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Evolution theory

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History of
Evolutionary
Theory
Jean Baptiste
Lamarck (1744-1829)
The first scientist to
propose a system of
evolution.
•Noticed that fossils became more
complex in more recent rock strata.
•He believed that there was an internal
drive (or need) towards complexity.
•Each species came from
less complex ones.
•believed evolution was
based on two principles:
1) ACQUIRED CHARACTERISTICS organs/ structures became
stronger/weaker with use/disuse and are
passed on to offspring.
•Example: Long necks of giraffes.
2) UNIVERSAL
CREATIVE FORCE an unconscious striving
in the lower creatures to
become more complex
and more human.
James Hutton (1726-1797)
was a Scottish geologist.
Sir Charles Lyell (1797-1875)
was a British geologist.
Uniformitarianism - a philosophy of science, based on
the assumption that the natural processes operating in the
past are the same as those that can be observed operating
in the present.
They concluded that the earth was very old
and had changed its form slowly over time
due to natural processes.
•Lyell was able to date the ages of
rocks by using fossils embedded in the
stone as time indicators.
•Charles Darwin made
use of Lyell's data on
fossils for his theory of
evolution.
Erasmus Darwin
(1731-1802)
• He was Charles
Darwin’s grandfather.
•Suggested that
competition between
individuals could
change species.
Another important contributor is
Thomas Malthus (1766-1834) and his
studies on population survival.
Malthus observed that
in nature organisms
produce more
offspring than
survive.
•Observed that human populations cannot
keep growing indefinitely.
•If the birth rate continued to exceed the
death rate, eventually humans would run
out of living space.
•He believed that
famine, disease, and
war prevented endless
population growth.
•Observed that when
there was competition
for available
resources, only the
strong and healthy
would survive.
•He was, thus, the first
to talk about survival
of the fittest.
Charles Darwin (18091882) was an English
naturalist whose theory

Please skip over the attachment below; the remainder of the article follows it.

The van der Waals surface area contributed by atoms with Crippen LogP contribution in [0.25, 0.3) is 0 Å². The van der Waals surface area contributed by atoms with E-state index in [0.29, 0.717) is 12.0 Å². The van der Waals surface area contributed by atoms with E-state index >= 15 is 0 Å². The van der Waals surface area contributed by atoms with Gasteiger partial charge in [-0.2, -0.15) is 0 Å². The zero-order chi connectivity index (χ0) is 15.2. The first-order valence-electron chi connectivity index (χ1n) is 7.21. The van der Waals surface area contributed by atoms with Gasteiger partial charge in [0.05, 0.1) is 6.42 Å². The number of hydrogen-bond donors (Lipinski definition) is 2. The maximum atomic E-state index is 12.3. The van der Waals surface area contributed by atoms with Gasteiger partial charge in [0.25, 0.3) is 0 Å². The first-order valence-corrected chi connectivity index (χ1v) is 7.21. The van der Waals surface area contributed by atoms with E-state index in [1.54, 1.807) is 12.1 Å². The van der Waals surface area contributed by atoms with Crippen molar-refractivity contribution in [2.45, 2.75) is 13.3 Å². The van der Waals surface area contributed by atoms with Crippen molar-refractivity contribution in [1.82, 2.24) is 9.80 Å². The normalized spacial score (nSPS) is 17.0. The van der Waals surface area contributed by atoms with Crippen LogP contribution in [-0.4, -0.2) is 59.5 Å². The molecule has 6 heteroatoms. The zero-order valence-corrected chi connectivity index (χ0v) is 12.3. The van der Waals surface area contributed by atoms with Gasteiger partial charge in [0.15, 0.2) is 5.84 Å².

of evolution is one of the
greatest contributions
ever made to science.
Darwin hypothesized that
if the Earth changed
slowly over time, then the
environmental pressures
on different species would
also change.
These emerging changes would then
force the species to adapt or perish.
Darwin stated this theory
in his book On The
Origin of Species (1859).
In another book called The Descent of
Man (1871) he applied his theory to
the evolution of man from a primitive
monkey-like animal.
From Darwin’s collection of evidence
he created his theory of NATURAL
SELECTION (sometimes referred to
as the survival of the fittest.)
This theory is based on six points:
1. Like begets like and more are
produced than survive.
(OVERPRODUCTION)
2. There is a struggle to survive.
(COMPETITION)
3. Variations exist among the
population (VARIATION)
4. Variations can be favorable and may
offer a selective advantage.
(ADAPTATION)
5. Those best suited to their
environment survive. (NATURAL
SELECTION)
6. With enough accumulated
differences, a new species may arise.
(SPECIATION)
EVOLUTION is a change in the allele
frequency in a population over time.
NATURAL SELECTION may be one
method by which gene frequencies
change.
Alfred Russell
Wallace (18231913)
•Believed to have
developed similar ideas
on evolution and natural
selection at the same
time as Darwin.
•Wrote a paper and sent it to Darwin to review.
This spurred Darwin to finally agree to the
release of his theory in The Origin of Species
(1859).
A satirical 1871
image of Charles
Darwin as an
ape reflects part
of the social
controversy over
whether humans
and apes share
a common
lineage.
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